Most of the almost 10 million people a year who visit the Great Smoky Mountains National Park never leave their cars, trucks or vans while visiting the park. While that might be a shame to some, it does keep the amount of people on the hiking trails and in campsites at a manageable level.
Some people who stay in their cars may be doing so not by choice but because of physical limitations which would not let them make use of the more than 800 miles of hiking trails in the GSMNP. Others may be fearful of what may be waiting for them in the wilds of the Smokies.
All of the roads in the national park allow motorists to not only see the splendor of the Great Smoky Mountains and the beautiful views and vistas year round, but also the chance to see deer, black bear, coyote, wild turkey and a host of other animals who make the national park their home.
I especially love driving or hiking on the unimproved road from the Big Creek Section of the park in Tennessee to the Chattahoochee area near Maggie Valley in North Carolina and Rich Mountain Road which takes you from Cades Cove into Townsend Tennessee.
Another road on my favorite list of motoring trails is the Parsons Branch Road in the far end of Cades Cove which has been closed for more than 4 years but has just been reopened after repairs and much needed improvements.
When the road reopened last Friday I was expecting there to be a big celebration possibly attended by the upper echelon of the park. Instead the road closed sign was simply removed and we drove onto this wonderful historic motor trail.
To keep the trail from washing out, the park service has done a wonderful job raising the road and reinforcing the road near stream crossings and placing gray rock in the drainage areas around the road to prevent erosion. Some of the reinforcement can be seen in the photograph above.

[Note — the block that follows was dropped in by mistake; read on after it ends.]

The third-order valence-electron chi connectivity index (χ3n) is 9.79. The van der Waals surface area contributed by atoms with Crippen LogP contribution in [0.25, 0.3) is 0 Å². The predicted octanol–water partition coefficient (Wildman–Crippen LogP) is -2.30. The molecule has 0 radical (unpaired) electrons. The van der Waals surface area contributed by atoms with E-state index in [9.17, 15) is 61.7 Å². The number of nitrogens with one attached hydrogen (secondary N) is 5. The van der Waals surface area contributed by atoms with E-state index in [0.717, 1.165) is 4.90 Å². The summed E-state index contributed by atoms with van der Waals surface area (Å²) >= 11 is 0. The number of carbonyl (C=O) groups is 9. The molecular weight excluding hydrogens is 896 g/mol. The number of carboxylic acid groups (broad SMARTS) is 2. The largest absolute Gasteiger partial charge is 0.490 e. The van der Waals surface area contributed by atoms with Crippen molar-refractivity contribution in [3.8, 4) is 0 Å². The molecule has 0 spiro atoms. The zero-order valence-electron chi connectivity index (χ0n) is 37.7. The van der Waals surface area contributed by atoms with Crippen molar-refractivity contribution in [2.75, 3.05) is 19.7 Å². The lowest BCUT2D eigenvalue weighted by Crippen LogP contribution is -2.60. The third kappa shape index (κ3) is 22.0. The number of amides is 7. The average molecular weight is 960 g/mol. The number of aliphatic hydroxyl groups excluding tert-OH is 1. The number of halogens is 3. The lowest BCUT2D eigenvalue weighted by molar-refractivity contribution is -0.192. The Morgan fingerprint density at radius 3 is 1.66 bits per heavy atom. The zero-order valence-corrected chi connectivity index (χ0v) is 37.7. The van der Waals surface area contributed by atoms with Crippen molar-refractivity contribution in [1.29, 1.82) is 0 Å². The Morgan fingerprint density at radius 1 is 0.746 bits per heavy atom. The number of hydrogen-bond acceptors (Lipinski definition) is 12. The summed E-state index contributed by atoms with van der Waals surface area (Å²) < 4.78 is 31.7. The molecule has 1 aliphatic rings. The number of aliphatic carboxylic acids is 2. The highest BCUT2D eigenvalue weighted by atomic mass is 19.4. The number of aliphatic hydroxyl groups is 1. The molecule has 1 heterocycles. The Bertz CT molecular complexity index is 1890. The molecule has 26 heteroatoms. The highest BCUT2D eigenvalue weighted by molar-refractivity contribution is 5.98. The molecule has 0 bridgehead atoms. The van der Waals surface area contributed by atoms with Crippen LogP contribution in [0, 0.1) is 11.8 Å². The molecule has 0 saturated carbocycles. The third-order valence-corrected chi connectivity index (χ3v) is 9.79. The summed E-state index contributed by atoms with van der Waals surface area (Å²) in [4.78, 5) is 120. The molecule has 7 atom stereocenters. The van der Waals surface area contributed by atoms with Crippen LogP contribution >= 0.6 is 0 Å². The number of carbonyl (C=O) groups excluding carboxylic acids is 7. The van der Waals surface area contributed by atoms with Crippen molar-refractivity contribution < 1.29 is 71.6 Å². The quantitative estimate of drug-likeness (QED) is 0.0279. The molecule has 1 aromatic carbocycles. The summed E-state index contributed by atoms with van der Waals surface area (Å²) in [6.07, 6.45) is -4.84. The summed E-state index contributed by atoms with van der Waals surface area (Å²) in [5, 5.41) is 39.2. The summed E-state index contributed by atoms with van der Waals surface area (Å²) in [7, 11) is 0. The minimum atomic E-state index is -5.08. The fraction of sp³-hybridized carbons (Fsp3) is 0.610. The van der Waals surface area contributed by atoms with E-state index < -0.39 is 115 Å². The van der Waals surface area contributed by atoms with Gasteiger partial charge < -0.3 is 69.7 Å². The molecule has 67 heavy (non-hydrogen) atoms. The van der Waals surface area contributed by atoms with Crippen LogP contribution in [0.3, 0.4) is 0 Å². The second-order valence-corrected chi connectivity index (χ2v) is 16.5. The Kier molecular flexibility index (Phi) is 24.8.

Since the road was closed for so many years and it runs through some dense forest the park service also had to cut back plenty of braches and small trees that have tried to reclaim the Parsons Branch Road. Falling tress from the last few years winter wind storms have also been removed from the roadway.
Being 3rd in line to drive on the newly opened Parsons Branch Road (obligations earlier in the day prevented me from being the first) I was surprised how little dust was kicked up by the 2 cars in front of me and how incredibly smooth the ride was compared to even the paved area of the 11 mile Cades Cove Loop.
The Parsons Branch Road runs through some mostly lower elevations with about a dozen stream crossings. On the left you will see virtual walls of rhododendrons running up hillsides that will be spectacular when they bloom in the early summer.
While much of what you will drive by on Parsons Branch Road is second growth forest - areas that have been previously harvested for lumber that are still some fantastic old growth trees. These trees are huge and in many cases larger than most trees you can ever see from a road in the park. One of these old growth trees is pictured below next to one of the Your Smokies cars so that you can really see how huge these trees are.
You will also find along the motor trail a trailhead that will take you up to Gregory Bald as well as Sheep Pen Gap. There is a small parking area here and plenty of pull offs along the way where you can take a short break and look around.
My only disappointment when driving the Parsons Branch Road Motor Trail was to find litter on the side of the road I feel that should have been picked up while the road was being worked on. I should explain that it was one RC Cola can circa 1978 and in immaculate condition just yards from the road. I just don't get how this was missed. While you are not allowed to removed artifacts, plant or animals from the Great Smoky Mountains National Park, you may remove trash as I often do.
Near the end of the Parsons Branch Road Motor Trail you will see a picturesque low flat falls in the stream bed. This is a great place to have a picnic or snap a few shots.
The road finally ends up on the Tennessee side of the infamous Tail of the Dragon and unfortunately some of the constant whine and growl of motorcycles racing close by...But that's another subject.
If you have the time to take the Parsons Branch Road Motor Trail in the Great Smoky Mountains National Park do so - especially in spring, summer and early fall.